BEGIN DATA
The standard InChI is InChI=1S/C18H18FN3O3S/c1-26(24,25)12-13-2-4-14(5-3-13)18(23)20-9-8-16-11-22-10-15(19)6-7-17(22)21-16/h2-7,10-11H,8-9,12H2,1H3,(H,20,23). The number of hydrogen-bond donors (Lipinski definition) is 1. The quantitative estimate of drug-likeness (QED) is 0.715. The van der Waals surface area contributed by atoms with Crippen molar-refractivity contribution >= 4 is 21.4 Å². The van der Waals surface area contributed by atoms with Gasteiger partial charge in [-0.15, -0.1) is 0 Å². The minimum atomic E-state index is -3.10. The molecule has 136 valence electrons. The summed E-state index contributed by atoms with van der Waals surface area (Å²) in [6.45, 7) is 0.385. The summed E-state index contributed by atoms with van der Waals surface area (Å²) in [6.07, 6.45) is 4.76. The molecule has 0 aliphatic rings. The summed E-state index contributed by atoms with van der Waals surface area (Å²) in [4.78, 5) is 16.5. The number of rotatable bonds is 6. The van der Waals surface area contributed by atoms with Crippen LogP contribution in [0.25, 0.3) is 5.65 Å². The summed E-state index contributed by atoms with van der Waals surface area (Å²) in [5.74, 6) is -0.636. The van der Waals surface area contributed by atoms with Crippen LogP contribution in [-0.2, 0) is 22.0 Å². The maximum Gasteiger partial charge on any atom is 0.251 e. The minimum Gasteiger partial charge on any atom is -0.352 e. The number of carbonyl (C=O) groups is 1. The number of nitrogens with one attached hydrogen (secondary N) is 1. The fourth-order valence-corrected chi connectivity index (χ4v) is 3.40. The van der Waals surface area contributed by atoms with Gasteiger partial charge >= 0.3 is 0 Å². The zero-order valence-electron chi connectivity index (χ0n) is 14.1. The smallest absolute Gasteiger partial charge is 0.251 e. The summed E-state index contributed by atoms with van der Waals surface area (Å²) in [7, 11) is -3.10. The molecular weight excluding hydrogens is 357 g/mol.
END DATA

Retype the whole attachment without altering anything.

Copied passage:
The standard InChI is InChI=1S/C18H18FN3O3S/c1-26(24,25)12-13-2-4-14(5-3-13)18(23)20-9-8-16-11-22-10-15(19)6-7-17(22)21-16/h2-7,10-11H,8-9,12H2,1H3,(H,20,23). The number of hydrogen-bond donors (Lipinski definition) is 1. The quantitative estimate of drug-likeness (QED) is 0.715. The van der Waals surface area contributed by atoms with Crippen molar-refractivity contribution >= 4 is 21.4 Å². The van der Waals surface area contributed by atoms with Gasteiger partial charge in [-0.15, -0.1) is 0 Å². The minimum atomic E-state index is -3.10. The molecule has 136 valence electrons. The summed E-state index contributed by atoms with van der Waals surface area (Å²) in [6.45, 7) is 0.385. The summed E-state index contributed by atoms with van der Waals surface area (Å²) in [6.07, 6.45) is 4.76. The molecule has 0 aliphatic rings. The summed E-state index contributed by atoms with van der Waals surface area (Å²) in [4.78, 5) is 16.5. The number of rotatable bonds is 6. The van der Waals surface area contributed by atoms with Crippen LogP contribution in [0.25, 0.3) is 5.65 Å². The summed E-state index contributed by atoms with van der Waals surface area (Å²) in [5.74, 6) is -0.636. The van der Waals surface area contributed by atoms with Crippen LogP contribution in [-0.2, 0) is 22.0 Å². The maximum Gasteiger partial charge on any atom is 0.251 e. The minimum Gasteiger partial charge on any atom is -0.352 e. The number of carbonyl (C=O) groups is 1. The number of nitrogens with one attached hydrogen (secondary N) is 1. The fourth-order valence-corrected chi connectivity index (χ4v) is 3.40. The van der Waals surface area contributed by atoms with Gasteiger partial charge >= 0.3 is 0 Å². The zero-order valence-electron chi connectivity index (χ0n) is 14.1. The smallest absolute Gasteiger partial charge is 0.251 e. The summed E-state index contributed by atoms with van der Waals surface area (Å²) in [7, 11) is -3.10. The molecular weight excluding hydrogens is 357 g/mol.